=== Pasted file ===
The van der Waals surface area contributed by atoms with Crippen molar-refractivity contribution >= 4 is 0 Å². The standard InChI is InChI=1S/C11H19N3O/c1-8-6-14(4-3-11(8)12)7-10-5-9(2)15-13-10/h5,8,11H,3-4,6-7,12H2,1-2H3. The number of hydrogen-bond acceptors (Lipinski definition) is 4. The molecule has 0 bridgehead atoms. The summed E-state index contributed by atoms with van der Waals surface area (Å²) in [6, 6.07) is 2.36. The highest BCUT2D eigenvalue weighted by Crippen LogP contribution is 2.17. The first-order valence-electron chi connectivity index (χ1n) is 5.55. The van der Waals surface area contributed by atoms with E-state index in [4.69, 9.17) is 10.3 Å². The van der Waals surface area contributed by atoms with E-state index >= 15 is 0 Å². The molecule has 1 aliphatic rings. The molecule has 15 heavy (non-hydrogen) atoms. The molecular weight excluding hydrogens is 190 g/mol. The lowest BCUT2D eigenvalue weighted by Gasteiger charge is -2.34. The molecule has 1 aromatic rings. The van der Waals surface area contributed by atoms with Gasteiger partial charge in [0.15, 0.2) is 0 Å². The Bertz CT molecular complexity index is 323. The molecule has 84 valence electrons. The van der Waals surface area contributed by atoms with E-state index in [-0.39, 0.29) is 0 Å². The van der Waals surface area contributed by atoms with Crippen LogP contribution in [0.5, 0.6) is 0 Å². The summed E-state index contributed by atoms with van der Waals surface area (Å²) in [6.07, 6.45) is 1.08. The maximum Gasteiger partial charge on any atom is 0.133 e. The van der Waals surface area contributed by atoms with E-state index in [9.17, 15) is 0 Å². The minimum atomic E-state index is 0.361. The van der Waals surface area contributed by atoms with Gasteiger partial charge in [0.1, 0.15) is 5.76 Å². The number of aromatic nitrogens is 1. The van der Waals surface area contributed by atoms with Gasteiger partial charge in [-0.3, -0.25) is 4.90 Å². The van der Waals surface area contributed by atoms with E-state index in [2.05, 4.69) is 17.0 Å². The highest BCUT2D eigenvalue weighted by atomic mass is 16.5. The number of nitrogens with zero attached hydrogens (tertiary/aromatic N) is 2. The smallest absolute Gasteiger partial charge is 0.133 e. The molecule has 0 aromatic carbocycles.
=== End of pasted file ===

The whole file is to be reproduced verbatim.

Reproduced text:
The van der Waals surface area contributed by atoms with Crippen molar-refractivity contribution >= 4 is 0 Å². The standard InChI is InChI=1S/C11H19N3O/c1-8-6-14(4-3-11(8)12)7-10-5-9(2)15-13-10/h5,8,11H,3-4,6-7,12H2,1-2H3. The number of hydrogen-bond acceptors (Lipinski definition) is 4. The molecule has 0 bridgehead atoms. The summed E-state index contributed by atoms with van der Waals surface area (Å²) in [6, 6.07) is 2.36. The highest BCUT2D eigenvalue weighted by Crippen LogP contribution is 2.17. The first-order valence-electron chi connectivity index (χ1n) is 5.55. The van der Waals surface area contributed by atoms with E-state index in [4.69, 9.17) is 10.3 Å². The van der Waals surface area contributed by atoms with E-state index >= 15 is 0 Å². The molecule has 1 aliphatic rings. The molecule has 15 heavy (non-hydrogen) atoms. The molecular weight excluding hydrogens is 190 g/mol. The lowest BCUT2D eigenvalue weighted by Gasteiger charge is -2.34. The molecule has 1 aromatic rings. The van der Waals surface area contributed by atoms with Gasteiger partial charge in [0.15, 0.2) is 0 Å². The Bertz CT molecular complexity index is 323. The molecule has 84 valence electrons. The van der Waals surface area contributed by atoms with E-state index in [-0.39, 0.29) is 0 Å². The van der Waals surface area contributed by atoms with Crippen LogP contribution in [0.5, 0.6) is 0 Å². The summed E-state index contributed by atoms with van der Waals surface area (Å²) in [6.07, 6.45) is 1.08. The maximum Gasteiger partial charge on any atom is 0.133 e. The van der Waals surface area contributed by atoms with E-state index in [9.17, 15) is 0 Å². The minimum atomic E-state index is 0.361. The van der Waals surface area contributed by atoms with Gasteiger partial charge in [0.1, 0.15) is 5.76 Å². The number of aromatic nitrogens is 1. The van der Waals surface area contributed by atoms with Gasteiger partial charge in [-0.3, -0.25) is 4.90 Å². The van der Waals surface area contributed by atoms with E-state index in [2.05, 4.69) is 17.0 Å². The highest BCUT2D eigenvalue weighted by atomic mass is 16.5. The number of nitrogens with zero attached hydrogens (tertiary/aromatic N) is 2. The smallest absolute Gasteiger partial charge is 0.133 e. The molecule has 0 aromatic carbocycles.